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JTi A

Sphenopalatine Foramen

Fig. 2.21a-d. Sagittal CT through the pterygopalatine fossa from medial to lateral. a Most medial aspect of the fossa (PPF), posteriorly communicating with the pterygoid - vidian -canal (VC), completely surrounded by a largely pneumatizing sphenoid sinus (SS). b The whole vertical extent of the fossa and the greater palatine canal (GPC) are located posteriorly to the "fused" perpendicular plate of the palatine bone and posterior maxillary sinus wall. The white arrow indicates the posterior opening of the pterygoid canal in front of the petrous apex. c The lesser palatine canal (LPC) runs laterally and posteriorly to the greater one. The fossa superiorly communicates with the inferior orbital fissure (IOF). d The most lateral aspect of the fossa, posteriorly it continues into the foramen rotundum (FR)

Vidian Canal

Fig. 2.21a-d. Sagittal CT through the pterygopalatine fossa from medial to lateral. a Most medial aspect of the fossa (PPF), posteriorly communicating with the pterygoid - vidian -canal (VC), completely surrounded by a largely pneumatizing sphenoid sinus (SS). b The whole vertical extent of the fossa and the greater palatine canal (GPC) are located posteriorly to the "fused" perpendicular plate of the palatine bone and posterior maxillary sinus wall. The white arrow indicates the posterior opening of the pterygoid canal in front of the petrous apex. c The lesser palatine canal (LPC) runs laterally and posteriorly to the greater one. The fossa superiorly communicates with the inferior orbital fissure (IOF). d The most lateral aspect of the fossa, posteriorly it continues into the foramen rotundum (FR)

a floor from the lateral orbital wall. Because it is angled about 45° to the orientation of the infraorbital canal, the infraorbital nerve has a "bayonet-like" shape as it runs from the infraorbital canal into the pterygopalatine fossa (Fig. 2.23). The infraorbital canal runs parallel to the orbital floor, between the middle and lateral third, except for its anterior por tion where it bends downward to the infraorbital foramen (Fig. 2.24).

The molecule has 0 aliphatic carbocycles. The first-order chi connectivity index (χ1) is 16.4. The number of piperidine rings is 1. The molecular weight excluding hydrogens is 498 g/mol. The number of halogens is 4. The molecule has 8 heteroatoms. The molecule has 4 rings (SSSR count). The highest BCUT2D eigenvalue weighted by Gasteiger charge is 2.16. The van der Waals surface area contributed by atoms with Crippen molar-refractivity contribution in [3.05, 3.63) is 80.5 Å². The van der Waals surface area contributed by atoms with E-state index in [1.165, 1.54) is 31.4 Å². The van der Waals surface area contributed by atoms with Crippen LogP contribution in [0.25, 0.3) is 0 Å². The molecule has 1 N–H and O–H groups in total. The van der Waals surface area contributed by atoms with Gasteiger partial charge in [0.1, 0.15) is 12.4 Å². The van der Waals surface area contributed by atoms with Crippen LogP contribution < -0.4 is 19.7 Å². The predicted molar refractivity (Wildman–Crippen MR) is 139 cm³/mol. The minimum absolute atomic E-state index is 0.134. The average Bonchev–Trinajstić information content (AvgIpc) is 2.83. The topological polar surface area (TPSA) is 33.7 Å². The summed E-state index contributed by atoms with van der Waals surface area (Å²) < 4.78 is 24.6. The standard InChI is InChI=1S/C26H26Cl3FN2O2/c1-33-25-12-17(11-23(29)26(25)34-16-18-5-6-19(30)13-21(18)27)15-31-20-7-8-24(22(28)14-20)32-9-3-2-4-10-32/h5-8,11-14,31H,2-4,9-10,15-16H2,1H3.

Laterally, the pterygopalatine fossa communicates with the retromaxillary fat of the masticator space/infratemporal fossa via the pterygomaxillary fissure; medially it transmits the nasopalatine nerve (a branch of the maxillary nerve), posterior supe-

Masticator Space Pterygomaxillary Space

Fig. 2.22a-c. Coronal plane through the pterygoid process. a,b TSE T2 and enhanced SE T1 sequences in the same patient. On the right side the foramen rotundum is a groove, on the left a complete canal. On T2 and Gd-T1, V2 appears as a small hypointense structure within the foramen. Arrowheads indicate the anterior (oval) opening of the pterygoid canal. c Enhanced VIBE sequence (0.5-mm thickness) shows V2 probably surrounded by enhanced veins, similar to the adjacent cavernous sinus where III and IV nerves are demonstrated. Enhancing vessels surround the pterygoid nerve (VN). Bilateral pneumatized anterior clinoids (AC). Optic nerve (ON), hypophysis (HY), superior orbital fissure (SOF), rostrum of the splenoid bone (r), lateral pterygoid plate (LPP)

Fig. 2.22a-c. Coronal plane through the pterygoid process. a,b TSE T2 and enhanced SE T1 sequences in the same patient. On the right side the foramen rotundum is a groove, on the left a complete canal. On T2 and Gd-T1, V2 appears as a small hypointense structure within the foramen. Arrowheads indicate the anterior (oval) opening of the pterygoid canal. c Enhanced VIBE sequence (0.5-mm thickness) shows V2 probably surrounded by enhanced veins, similar to the adjacent cavernous sinus where III and IV nerves are demonstrated. Enhancing vessels surround the pterygoid nerve (VN). Bilateral pneumatized anterior clinoids (AC). Optic nerve (ON), hypophysis (HY), superior orbital fissure (SOF), rostrum of the splenoid bone (r), lateral pterygoid plate (LPP)